LGST 555
Drafting Preliminary, Amending, and Final Provisions (OCW)


LGST 555
Drafting Preliminary, Amending, and Final Provisions (OCW)

Study Materials

Module 2: Section 3

What practical points should be borne in mind?

In drafting savings and transitional provisions, consider the following:

  • Although savings and transitional provisions may be covered by the generalised rules in the Interpretation Act, consider whether provisions focused on the precise cases to which your draft give rise are preferable. In some jurisdictions, the Interpretation Act contains no rules for repeal and replacement, and that many of its provisions on simple repeals are not suited for cases where statutory continuity is called for.
  • Identify the classes of case that you are saving with precision using the terminology of the existing law.
  • Extend transitional provisions to existing matters in express and precise terms, using the terminology of the former law to describe the matters.
  • Distinguish retrospective and prospective cases by indicating whether they arose before or arise after the commencement of the new legislation.
  • Cover each distinct category of saving or transitional matter in a separate provision in the final provisions of the legislation (for example, a section, subsection or a paragraph in a Schedule).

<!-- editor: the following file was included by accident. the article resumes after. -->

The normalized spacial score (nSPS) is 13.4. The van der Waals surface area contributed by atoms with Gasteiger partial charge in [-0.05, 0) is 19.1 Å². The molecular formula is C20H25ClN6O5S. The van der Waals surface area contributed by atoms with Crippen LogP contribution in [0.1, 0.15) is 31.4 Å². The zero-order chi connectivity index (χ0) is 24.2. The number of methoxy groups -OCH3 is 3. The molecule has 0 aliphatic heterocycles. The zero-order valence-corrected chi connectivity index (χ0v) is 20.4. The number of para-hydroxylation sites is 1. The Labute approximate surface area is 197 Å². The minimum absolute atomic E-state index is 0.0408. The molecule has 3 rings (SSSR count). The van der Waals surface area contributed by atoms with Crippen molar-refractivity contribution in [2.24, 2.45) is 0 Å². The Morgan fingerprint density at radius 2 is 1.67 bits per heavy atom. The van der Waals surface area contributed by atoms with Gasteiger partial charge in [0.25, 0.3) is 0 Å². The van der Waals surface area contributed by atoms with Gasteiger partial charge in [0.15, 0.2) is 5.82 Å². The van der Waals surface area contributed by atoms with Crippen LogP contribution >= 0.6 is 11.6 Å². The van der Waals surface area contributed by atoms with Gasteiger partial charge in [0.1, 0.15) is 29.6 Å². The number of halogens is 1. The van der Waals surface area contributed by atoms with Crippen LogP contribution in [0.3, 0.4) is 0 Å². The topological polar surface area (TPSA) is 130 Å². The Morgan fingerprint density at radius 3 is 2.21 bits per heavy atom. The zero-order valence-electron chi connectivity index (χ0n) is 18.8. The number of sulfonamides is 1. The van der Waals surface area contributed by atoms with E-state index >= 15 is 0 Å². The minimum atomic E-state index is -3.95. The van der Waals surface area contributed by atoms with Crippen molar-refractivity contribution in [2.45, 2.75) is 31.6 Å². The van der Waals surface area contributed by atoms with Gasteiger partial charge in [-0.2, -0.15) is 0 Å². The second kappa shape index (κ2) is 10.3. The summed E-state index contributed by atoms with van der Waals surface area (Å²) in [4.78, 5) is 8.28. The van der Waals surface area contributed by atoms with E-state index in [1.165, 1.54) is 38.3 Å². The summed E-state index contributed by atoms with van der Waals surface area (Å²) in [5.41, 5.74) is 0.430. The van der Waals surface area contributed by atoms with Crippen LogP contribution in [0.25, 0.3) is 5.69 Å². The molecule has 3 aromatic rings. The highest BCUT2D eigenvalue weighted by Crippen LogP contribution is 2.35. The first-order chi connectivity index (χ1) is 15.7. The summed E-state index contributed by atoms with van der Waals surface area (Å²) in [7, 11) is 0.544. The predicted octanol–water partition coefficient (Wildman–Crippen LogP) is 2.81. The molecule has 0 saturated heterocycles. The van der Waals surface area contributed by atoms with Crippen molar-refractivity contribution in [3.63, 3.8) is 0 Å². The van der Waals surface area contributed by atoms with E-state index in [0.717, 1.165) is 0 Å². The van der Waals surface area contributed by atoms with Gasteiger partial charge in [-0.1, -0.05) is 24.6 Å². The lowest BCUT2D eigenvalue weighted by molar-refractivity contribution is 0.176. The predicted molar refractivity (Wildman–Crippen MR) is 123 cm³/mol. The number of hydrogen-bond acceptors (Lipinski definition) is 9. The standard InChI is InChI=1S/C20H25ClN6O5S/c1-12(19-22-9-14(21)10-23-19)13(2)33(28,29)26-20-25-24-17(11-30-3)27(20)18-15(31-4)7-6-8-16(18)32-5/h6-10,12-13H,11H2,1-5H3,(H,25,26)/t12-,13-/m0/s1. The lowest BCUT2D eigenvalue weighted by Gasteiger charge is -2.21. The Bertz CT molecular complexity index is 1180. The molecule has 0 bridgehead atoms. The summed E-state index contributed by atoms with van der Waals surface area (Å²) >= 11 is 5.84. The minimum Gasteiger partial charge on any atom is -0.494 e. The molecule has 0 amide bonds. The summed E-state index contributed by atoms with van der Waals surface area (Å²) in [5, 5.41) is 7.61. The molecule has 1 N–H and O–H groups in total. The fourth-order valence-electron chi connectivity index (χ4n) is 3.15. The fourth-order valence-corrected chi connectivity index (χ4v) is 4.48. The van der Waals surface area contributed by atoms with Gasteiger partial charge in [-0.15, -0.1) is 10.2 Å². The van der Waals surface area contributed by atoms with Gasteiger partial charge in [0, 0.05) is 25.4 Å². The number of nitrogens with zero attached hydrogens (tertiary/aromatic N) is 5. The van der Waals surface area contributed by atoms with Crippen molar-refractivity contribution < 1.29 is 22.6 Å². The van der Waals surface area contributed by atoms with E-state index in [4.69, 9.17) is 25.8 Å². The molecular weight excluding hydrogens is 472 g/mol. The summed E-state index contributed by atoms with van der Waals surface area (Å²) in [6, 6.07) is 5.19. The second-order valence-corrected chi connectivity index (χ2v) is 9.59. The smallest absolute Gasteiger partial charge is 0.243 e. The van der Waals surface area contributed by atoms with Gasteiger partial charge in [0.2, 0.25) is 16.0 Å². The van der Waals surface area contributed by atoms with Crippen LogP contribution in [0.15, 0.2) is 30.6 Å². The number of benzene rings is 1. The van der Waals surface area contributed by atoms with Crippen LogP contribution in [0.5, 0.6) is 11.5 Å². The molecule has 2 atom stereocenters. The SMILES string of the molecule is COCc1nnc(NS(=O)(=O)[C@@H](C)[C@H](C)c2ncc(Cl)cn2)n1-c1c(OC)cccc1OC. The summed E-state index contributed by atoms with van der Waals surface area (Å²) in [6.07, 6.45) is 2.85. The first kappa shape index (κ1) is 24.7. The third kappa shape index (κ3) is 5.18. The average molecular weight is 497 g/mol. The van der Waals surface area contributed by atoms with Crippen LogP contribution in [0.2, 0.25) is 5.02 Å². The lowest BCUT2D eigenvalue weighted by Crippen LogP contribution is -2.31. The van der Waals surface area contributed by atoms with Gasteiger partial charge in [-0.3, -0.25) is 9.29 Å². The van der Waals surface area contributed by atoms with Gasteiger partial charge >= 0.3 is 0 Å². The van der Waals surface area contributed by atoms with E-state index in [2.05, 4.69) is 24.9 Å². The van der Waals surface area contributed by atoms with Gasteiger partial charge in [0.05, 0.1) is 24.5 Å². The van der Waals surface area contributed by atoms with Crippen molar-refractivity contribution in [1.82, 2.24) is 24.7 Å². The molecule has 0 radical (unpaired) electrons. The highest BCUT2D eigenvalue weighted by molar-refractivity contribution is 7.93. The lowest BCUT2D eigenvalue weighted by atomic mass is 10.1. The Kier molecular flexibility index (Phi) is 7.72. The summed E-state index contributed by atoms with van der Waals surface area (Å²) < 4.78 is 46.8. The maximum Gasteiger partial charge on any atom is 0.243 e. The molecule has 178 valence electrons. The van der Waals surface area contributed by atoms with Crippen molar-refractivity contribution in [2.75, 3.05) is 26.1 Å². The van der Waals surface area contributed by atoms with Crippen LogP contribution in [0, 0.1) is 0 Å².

• Set out any time limits for the operation of transitional provisions with precision and by reference to the commencement of the new legislation. Time limits should not be selected in an arbitrary way. Fix them by assessing the time needed to carry out what has to be done in this period of transition.
  • Make sure that the transitional provisions are seen to produce that effect. Do not leave users to decide whether they can ignore provisions because they do not seem to be suitable or relevant.
  • Ensure that the saving and transitional provisions come into force at the same time as the provisions of the legislation with which they are connected. Typically, a single date is set for the commencement of the legislation. But some legislation may be brought into force by stages, with different dates for different provisions (as we saw in Module 5, Section 3—How do we draft commencement and duration provisions?). In that case:
  • determine which saving or transitional provisions are linked with which substantive rules;
  • make sure that these provisions and the rules can be brought into force at the same time, and separately from other provisions and rules that might be brought into force at another time.

The responsibility for bringing such linked sections into force together falls upon the drafter of the commencement order. But you, as legislative counsel, should place these provisions in distinct clauses so that they can be readily specified, with the substantive provisions to which they are linked, in the commencement order.

  • Always check that the operation of transitional provisions will provide a smooth passage for users from the old law to the new.

Practice what you have learned. It is time to complete exercise 37.
Use the “Navigation” menu on the left to click on “Activities” and then “Quizzes” to find the Exercises.


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